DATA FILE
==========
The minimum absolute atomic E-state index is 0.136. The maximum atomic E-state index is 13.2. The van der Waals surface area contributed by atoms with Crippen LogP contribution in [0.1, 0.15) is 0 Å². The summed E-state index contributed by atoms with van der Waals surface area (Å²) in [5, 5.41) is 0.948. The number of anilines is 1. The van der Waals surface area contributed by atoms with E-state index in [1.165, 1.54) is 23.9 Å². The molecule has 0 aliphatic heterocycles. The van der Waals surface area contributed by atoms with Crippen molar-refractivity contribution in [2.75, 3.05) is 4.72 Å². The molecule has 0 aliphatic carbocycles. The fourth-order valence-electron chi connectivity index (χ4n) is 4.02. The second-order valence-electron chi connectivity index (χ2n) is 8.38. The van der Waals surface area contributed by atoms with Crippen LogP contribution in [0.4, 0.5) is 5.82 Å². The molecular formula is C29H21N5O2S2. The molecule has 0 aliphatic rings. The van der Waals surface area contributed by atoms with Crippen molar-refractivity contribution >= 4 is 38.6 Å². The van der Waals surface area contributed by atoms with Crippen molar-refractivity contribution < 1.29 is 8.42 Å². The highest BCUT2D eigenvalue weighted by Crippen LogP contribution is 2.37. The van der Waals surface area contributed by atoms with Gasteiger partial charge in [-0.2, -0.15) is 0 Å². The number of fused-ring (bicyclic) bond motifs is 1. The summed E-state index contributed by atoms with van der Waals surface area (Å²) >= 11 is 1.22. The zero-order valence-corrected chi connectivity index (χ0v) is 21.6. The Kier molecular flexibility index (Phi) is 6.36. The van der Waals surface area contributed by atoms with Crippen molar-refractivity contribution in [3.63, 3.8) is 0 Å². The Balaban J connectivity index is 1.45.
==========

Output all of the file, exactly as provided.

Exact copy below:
The minimum absolute atomic E-state index is 0.136. The maximum atomic E-state index is 13.2. The van der Waals surface area contributed by atoms with Crippen LogP contribution in [0.1, 0.15) is 0 Å². The summed E-state index contributed by atoms with van der Waals surface area (Å²) in [5, 5.41) is 0.948. The number of anilines is 1. The van der Waals surface area contributed by atoms with E-state index in [1.165, 1.54) is 23.9 Å². The molecule has 0 aliphatic heterocycles. The van der Waals surface area contributed by atoms with Crippen molar-refractivity contribution in [2.75, 3.05) is 4.72 Å². The molecule has 0 aliphatic carbocycles. The fourth-order valence-electron chi connectivity index (χ4n) is 4.02. The second-order valence-electron chi connectivity index (χ2n) is 8.38. The van der Waals surface area contributed by atoms with Crippen LogP contribution in [0.4, 0.5) is 5.82 Å². The molecular formula is C29H21N5O2S2. The molecule has 0 aliphatic rings. The van der Waals surface area contributed by atoms with Crippen molar-refractivity contribution >= 4 is 38.6 Å². The van der Waals surface area contributed by atoms with Crippen molar-refractivity contribution < 1.29 is 8.42 Å². The highest BCUT2D eigenvalue weighted by Crippen LogP contribution is 2.37. The van der Waals surface area contributed by atoms with Gasteiger partial charge in [-0.2, -0.15) is 0 Å². The number of fused-ring (bicyclic) bond motifs is 1. The summed E-state index contributed by atoms with van der Waals surface area (Å²) >= 11 is 1.22. The zero-order valence-corrected chi connectivity index (χ0v) is 21.6. The Kier molecular flexibility index (Phi) is 6.36. The van der Waals surface area contributed by atoms with Crippen molar-refractivity contribution in [3.63, 3.8) is 0 Å². The Balaban J connectivity index is 1.45.